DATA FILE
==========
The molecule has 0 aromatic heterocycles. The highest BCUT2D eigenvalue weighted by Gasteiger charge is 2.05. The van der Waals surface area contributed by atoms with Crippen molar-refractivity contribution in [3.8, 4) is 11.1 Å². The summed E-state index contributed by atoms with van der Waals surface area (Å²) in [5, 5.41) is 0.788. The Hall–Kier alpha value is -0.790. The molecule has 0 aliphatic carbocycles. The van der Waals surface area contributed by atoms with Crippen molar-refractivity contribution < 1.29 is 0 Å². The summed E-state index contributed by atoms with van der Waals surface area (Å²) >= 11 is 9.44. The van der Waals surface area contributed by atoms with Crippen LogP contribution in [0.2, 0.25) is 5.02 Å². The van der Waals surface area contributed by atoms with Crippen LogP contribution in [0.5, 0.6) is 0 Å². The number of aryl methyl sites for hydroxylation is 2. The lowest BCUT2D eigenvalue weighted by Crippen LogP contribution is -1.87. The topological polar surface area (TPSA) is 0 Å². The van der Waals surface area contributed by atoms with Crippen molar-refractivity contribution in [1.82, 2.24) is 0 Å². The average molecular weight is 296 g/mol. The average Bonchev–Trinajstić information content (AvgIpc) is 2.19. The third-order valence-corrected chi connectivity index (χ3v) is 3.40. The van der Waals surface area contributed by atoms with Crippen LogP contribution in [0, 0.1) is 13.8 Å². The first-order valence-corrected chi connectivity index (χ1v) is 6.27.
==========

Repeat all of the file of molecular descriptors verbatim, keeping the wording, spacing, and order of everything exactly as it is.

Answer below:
The molecule has 0 aromatic heterocycles. The highest BCUT2D eigenvalue weighted by Gasteiger charge is 2.05. The van der Waals surface area contributed by atoms with Crippen molar-refractivity contribution in [3.8, 4) is 11.1 Å². The summed E-state index contributed by atoms with van der Waals surface area (Å²) in [5, 5.41) is 0.788. The Hall–Kier alpha value is -0.790. The molecule has 0 aliphatic carbocycles. The van der Waals surface area contributed by atoms with Crippen molar-refractivity contribution < 1.29 is 0 Å². The summed E-state index contributed by atoms with van der Waals surface area (Å²) >= 11 is 9.44. The van der Waals surface area contributed by atoms with Crippen LogP contribution in [0.2, 0.25) is 5.02 Å². The van der Waals surface area contributed by atoms with Crippen LogP contribution in [0.5, 0.6) is 0 Å². The number of aryl methyl sites for hydroxylation is 2. The lowest BCUT2D eigenvalue weighted by Crippen LogP contribution is -1.87. The topological polar surface area (TPSA) is 0 Å². The van der Waals surface area contributed by atoms with Crippen molar-refractivity contribution in [1.82, 2.24) is 0 Å². The average molecular weight is 296 g/mol. The average Bonchev–Trinajstić information content (AvgIpc) is 2.19. The third-order valence-corrected chi connectivity index (χ3v) is 3.40. The van der Waals surface area contributed by atoms with Crippen LogP contribution in [0, 0.1) is 13.8 Å². The first-order valence-corrected chi connectivity index (χ1v) is 6.27.